Why hadn’t I done this sooner: my time on Hamilton Island, part one.

At 6pm on my first night on Hamilton Island, I had a choice of watching the television news or watching a sunset.

As the daylight faded I was becoming increasingly aware of a beautiful glow in the west, and the ridge of a hill dotted with palm trees silhouetted against the rich sunset colours.  Being August, we were only a third of the way on the return journey to the Summer Solstice.  In the tropical north of the Sunshine State, the day starts early and you have no need of Daylight Saving Time.  These are sensible people up here.

As I took my place on a comfortable banana lounge on my elevated balcony, I used my iPad to stream the radio news instead of watching the TV. However, after just a few minutes, I became aware of other sounds competing for my attention – the dusk sounds of the local bird life.

I was far from home in the warm air to escape, not only Australia’s cold south, but also my daily routine – which has a lot to do with news gathering and reporting. So it wasn’t a hard choice to banish all reminders of the world of journalism and just lie back and soak up the natural world around me.

There was no mistaking the harsh squawk of parrots.  But I couldn’t name the bird species that produced the other calls, as many and varied as they were.  I’m as much an ornithologist as I am a brain surgeon.

I laid back and listened to the birds, mixed with the happy sounds of a group of people in one of three swimming pools 12 storeys below me.  Half an hour later it was just about dark and stars were beginning to appear. I could hear the sea but not see it.  Just the lights from homes and other buildings nestled between and on the hills around me.

The island’s main marine area was abuzz during the day with locals and visitors, some of whom no doubt here for what’s known as Race Week. It was the first day of an international yacht racing event – a fact I learnt from Kathleen, who I sat next to on my Qantas flight from Melbourne.  That flight was her last leg from Perth, ahead of meeting some friends for Race Week – an event she was happy to educate me about, and of which I was happy to learn.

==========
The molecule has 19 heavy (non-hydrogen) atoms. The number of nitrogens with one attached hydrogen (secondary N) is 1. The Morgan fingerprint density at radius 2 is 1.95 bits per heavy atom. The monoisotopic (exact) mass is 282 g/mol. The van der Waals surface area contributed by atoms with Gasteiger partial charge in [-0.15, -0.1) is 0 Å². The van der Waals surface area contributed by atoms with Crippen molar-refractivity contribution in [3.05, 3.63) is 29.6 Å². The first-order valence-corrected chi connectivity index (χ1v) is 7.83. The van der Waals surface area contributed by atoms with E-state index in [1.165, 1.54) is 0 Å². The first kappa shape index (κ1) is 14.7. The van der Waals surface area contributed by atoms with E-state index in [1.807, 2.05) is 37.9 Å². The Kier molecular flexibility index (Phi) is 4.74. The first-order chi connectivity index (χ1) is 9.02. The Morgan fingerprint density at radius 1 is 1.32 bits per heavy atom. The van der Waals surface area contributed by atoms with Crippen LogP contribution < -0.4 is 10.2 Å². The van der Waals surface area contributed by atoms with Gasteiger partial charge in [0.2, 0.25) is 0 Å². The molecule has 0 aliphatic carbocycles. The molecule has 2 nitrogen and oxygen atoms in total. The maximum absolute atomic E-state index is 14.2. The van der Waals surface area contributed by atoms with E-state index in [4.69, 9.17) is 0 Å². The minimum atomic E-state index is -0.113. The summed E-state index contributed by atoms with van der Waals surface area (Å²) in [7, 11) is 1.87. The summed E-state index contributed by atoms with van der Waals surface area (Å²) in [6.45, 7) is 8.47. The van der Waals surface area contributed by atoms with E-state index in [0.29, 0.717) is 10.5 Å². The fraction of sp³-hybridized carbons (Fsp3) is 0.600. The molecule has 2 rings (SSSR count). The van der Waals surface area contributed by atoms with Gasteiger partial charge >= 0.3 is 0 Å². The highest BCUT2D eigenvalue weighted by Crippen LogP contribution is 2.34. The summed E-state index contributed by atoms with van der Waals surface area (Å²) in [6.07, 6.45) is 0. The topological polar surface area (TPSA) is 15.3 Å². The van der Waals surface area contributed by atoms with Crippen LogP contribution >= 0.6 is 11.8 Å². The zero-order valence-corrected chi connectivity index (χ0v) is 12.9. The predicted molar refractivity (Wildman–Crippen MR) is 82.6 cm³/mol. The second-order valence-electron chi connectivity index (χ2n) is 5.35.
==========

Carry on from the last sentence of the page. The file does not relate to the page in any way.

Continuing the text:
The flight into Hamilton Island is quite picturesque on a sunny day, especially for a Whitsundays virgin like myself.  I didn’t hold it against her, but Kathleen had the window seat I really would have liked.  That left me on the aisle which, in Business Class, wasn’t so bad.  Yes, Business Class – I wanted to get as much out of this holiday as I could.

Across the aisle was actor and media personality Magda Szubanski.  She was dressed comfortably for flying and didn’t look like she was in the mood for being disturbed.  A reciprocated smile at one point was about as much communication as we shared.

I hold Magda in high regard but as much as I would have enjoyed telling her why, I had a greater desire to respect her privacy.  It was best to let her enjoy the flight, free of my fawning.  You never know who you’ll be flying alongside when you pay the bit extra for a seat at the pointy end.

It also gives you a good view of the cockpit door, from which emerged the First Officer midway through he flight.  I found myself staring at him due to his remarkable resemblance to former US President Barack Obama, although perhaps about ten years younger. So this is what Barack is doing now!

The presidential pilot chatted for a few minutes with two of his cabin crew.  The conversation seemed light and happy, which was reassuring.  No mid-air dramas then.

Just a few minutes after he resumed his place behind the locked door, another political looking figure appeared.  The Captain could have been mistaken for the infamous Australian Governor-General John Kerr, as he appeared at the time he sacked Prime Minister Gough Whitlam.

Again, facial expressions were reassuring, and no political plotting was indicated.

Meanwhile, by 7pm on that first night on Hamilton Island it was dark enough for fireworks – which I could clearly hear but not see. They were part of Race Week celebrations at the marina, which was behind my field of view.

I learned later that Magda was there for the Race Week opening Showcase, one of many onshore events to accompany the offshore racing.